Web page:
Now if activists want to be spoilers and take away traditionally acknowledged civil obligations and privileges to heterosexual couples that are infertile, we can have that conversation. It should make no difference to believers; we will remain married in the eyes of the Lord. Maybe the solution is not to force believers to call things that are not marriages marriages, but to remove marriage entirely from civil discourse and make everything private contractual relationships. Of course that would never happen, so I see nothing problematic with calling things by their proper names and affording same-sex couple the same legal protections as those of marriage. But this rational compromise has been rejected by gay activists.
Reply
#70
RE: Freedom from religion
(November 22, 2017 at 3:21 pm)Neo-Scholastic Wrote:
(November 22, 2017 at 9:31 am)mh.brewer Wrote: Laws were enacted on behalf of/because of marriages to create a universal and easy social contract to protect one or both parties. There is nothing special about marriage contracts that individual contracts could not achieve. It's religions influence that has fucked things up by defining who can or can't qualify for the contract.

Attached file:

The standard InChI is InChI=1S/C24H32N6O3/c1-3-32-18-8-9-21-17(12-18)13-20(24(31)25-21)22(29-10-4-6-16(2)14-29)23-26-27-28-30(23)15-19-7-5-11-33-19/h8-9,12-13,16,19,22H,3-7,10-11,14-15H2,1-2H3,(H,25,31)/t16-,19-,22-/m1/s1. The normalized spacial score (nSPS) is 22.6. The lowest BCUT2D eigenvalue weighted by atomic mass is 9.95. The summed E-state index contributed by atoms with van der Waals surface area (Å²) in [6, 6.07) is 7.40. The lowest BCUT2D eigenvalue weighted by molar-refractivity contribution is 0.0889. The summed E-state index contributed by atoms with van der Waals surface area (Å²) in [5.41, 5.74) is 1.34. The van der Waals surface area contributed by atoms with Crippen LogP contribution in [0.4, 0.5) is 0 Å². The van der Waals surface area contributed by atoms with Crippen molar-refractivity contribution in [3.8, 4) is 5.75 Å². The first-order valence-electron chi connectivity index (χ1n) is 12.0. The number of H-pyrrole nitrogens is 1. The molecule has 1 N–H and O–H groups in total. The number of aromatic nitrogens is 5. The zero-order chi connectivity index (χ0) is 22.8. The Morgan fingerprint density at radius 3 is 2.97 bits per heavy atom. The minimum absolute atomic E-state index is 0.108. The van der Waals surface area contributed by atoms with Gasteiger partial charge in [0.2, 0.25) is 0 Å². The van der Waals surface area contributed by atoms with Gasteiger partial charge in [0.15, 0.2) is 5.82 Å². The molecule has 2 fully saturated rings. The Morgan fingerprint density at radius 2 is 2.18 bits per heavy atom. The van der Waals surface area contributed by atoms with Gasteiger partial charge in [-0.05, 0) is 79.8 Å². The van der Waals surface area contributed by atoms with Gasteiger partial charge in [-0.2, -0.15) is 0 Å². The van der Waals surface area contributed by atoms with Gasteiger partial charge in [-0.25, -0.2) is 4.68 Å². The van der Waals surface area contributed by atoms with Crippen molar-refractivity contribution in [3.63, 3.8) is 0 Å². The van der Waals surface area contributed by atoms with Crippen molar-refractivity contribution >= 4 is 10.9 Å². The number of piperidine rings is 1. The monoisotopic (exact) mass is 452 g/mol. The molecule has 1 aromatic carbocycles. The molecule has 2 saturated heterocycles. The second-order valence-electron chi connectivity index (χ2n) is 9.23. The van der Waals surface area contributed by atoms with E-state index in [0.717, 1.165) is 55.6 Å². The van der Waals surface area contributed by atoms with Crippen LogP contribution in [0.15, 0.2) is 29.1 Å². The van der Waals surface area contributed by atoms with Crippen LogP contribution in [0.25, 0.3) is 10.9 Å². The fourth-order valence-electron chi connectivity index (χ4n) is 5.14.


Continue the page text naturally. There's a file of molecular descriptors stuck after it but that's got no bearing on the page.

Then functionally sterile people don't need a marriage contract? It is applicable to more than just procreation.
Mh.Brewer, I do not disagree with anything that you said. I think you would see as much from a careful reading of my first post.
https://atheistforums.org/thread-52275-p...pid1661001

On the one hand, common and civil laws for marriage almost exclusively concerned issues surrounding the financial obligations of family members, child custody & guardianship, and rights conferred by virtue of blood relationship such as inheritance and legitimacy. On the other hand the religious issues of marriage centered on appropriate gender roles, sexual fidelity, and the spiritual status of the couple with respect to God and the religious community. For a long time there was no compelling need to draw out the implicit distinction between the religious and civil dimensions of marriage because they largely overlapped. In my earlier post, I tried to draw out the distinctions between the sacramental and civil aspects of a marital relationship.

As you noted, and I earlier stated, laws were enacted for convenience, such as tacitly recognizing religious wedding ceremonies as official civil contracts. Indeed there is, by and large, nothing about a marriage contract that could not otherwise be achieved by contracts between private parties. That functional equivalency is not the same as being identically, i.e. equal. The difference is that a marriage contract concerns issues of blood relation that are not part of any other type of contractual agreement.